Friday Night Dinner 9: The Movie Edition
The ninth in a weekly look at the progress of The Gilmore Girls Companion as we round the bend on this 2+ year adventure.
Sure, I could sit here and go on yet again about the tiny little details of finalizing this book, but let’s face it — that type of navel gazing has gone on long enough. Until there’s something more interesting to report (such as a sample page or two, which should be coming along fairly soon), I thought we’d take a look at the recent firestorm of media attention generated by that Vanity Fair interview with Lauren Graham.
Gilmore gang, may I refer you to:
At the time of this posting, there were no fewer than 40 articles, all paraphrasing the few lines in the Vanity Fair piece suggesting that a Gilmore movie may be on the way. While I took a stab at tackling the movie rumors more than a year ago, it suddenly occurs to me to ask if a movie is really a good idea.
A Gilmore Movie: Really?
While I’d be at the theater opening night if such a thing came to the big screen, I have to wonder if a two-hour movie would ultimately be any more of a satisfying end to this series than Season 7’s attempt to wind things up. Leaving aside the whole question of where a movie should pick up the story — the end of Season 6 or Season 7 — the real challenge is saying anything meaningful in such a short period of time.
Before we go any further, you should understand that one of the reasons Amy & Dan left in the first place was because the network would never give them more than one season’s notice about whether or not the series would be renewed. This isn’t entirely unreasonable on The CW’s part, of course. After all, if the series suddenly lost a lot of viewers (and hence advertising revenue) one year, it wouldn’t make much sense to carry it an additional year at a financial loss.
Yet, artistically, a two-year commitment from the network was necessary, in Amy’s eyes, to have enough episodes to get from where the story was to where it had to be to have a satisfying ending. That being the case, how on earth could she be expected to wind it all up in just two hours?
Gilmore Girls Season 8
A Gilmore movie would be extremely appealing from a business standpoint. It would be relatively inexpensive to make in terms of location shooting and distribution, it has a built-in audience worldwide, and could conceivably be spun into a movie franchise of its own. But taking a quick look at the prime time TV schedule in America, the greater possibility is that any return to Stars Hollow will be in the form of a Season 8, though probably a 13-episode one rather than a full 22 episodes.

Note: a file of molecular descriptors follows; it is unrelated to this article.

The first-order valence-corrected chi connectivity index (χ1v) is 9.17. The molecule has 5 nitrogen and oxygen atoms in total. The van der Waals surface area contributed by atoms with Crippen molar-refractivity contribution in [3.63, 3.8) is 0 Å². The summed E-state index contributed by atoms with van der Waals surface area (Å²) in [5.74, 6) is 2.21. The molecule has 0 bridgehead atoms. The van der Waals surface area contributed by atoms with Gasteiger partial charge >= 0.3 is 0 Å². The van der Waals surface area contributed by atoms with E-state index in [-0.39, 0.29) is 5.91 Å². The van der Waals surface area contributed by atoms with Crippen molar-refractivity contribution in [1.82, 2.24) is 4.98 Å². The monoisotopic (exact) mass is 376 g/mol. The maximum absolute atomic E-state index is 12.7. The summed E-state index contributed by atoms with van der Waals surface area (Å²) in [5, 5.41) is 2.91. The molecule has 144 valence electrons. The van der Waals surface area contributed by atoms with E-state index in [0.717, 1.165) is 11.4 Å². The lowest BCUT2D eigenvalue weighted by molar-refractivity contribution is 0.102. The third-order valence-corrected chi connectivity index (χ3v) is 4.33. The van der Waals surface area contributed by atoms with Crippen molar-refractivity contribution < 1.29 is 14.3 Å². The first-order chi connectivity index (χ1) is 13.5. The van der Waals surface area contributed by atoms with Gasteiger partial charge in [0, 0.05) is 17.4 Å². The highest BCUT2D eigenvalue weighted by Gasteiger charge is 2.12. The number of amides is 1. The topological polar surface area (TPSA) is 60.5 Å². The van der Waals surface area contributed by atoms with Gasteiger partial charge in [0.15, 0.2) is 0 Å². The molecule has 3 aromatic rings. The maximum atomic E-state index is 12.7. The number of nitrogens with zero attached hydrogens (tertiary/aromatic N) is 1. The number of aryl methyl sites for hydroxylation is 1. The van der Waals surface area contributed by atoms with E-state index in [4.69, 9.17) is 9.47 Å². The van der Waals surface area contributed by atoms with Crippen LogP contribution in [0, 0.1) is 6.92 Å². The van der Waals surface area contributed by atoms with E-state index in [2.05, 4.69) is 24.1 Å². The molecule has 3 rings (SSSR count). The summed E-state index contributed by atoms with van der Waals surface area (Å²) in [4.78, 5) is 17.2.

The great TV success stories of the 21st century have, with the exception of Lost, been all about reality TV series, leaving quasi-networks such as The CW even more ratings-challenged than The WB was in its heyday. A new season of Gilmore Girls would probably be the biggest thing to happen to The CW since its formation. There’s just one problem, and ironically, it’s the same problem Gilmore faced the first time around: the availability of Lauren Graham.
From the very beginning, Gilmore Girls faced an up-hill battle. Amy and executive producer Gavin Polone were so intent on getting the show off the ground, Polone made a virtually unprecedented deal with The WB for the pilot. (For details, please pick up a copy of The Gilmore Girls Companion….how’s THAT for a plug ;-).
After that, nearly every major role was cast before the network asked Lauren to read for the part. Even after they agreed on her for Lorelai, they had to wait a good two weeks to see if her present series, NBC’s MYOB, would be picked up. If it was, they would have to recast Lorelai.
Today, of course, Lauren is the face of another NBC series, Parenthood. For her to have the time to tackle the enormous scripts a new Gilmore Girls series would bring, something catastrophic would have to happen to Parenthood. Considering how successful that series has been, and Lauren’s own eagerness to branch out from Gilmore, the only other prospect we’re faced with is a Season 8 with the occasional Lorelai cameo. In other words, this series would have to be all about Rory. As delightful as Alexis Bledel is, the reason Gilmore Girls is so beloved is because it’s an ensemble show — remove any of its characters and your chances of success dip exponentially. (The test footage for the Jess spin-off Windward Circle still making the rounds on YouTube doesn’t exactly inspire confidence, either.)
All of which means what exactly? Maybe that part of Gilmore‘s charm can be attributed to its lack of true completion. With so many question marks remaining, we still think about it, dream about what might have been, and some even write fan fiction to address those dreams. Attempt to wind it all up with a two-hour movie or a truncated Season 8, and you risk committing the gravest of all TV/film crimes: making fans question the value of the original.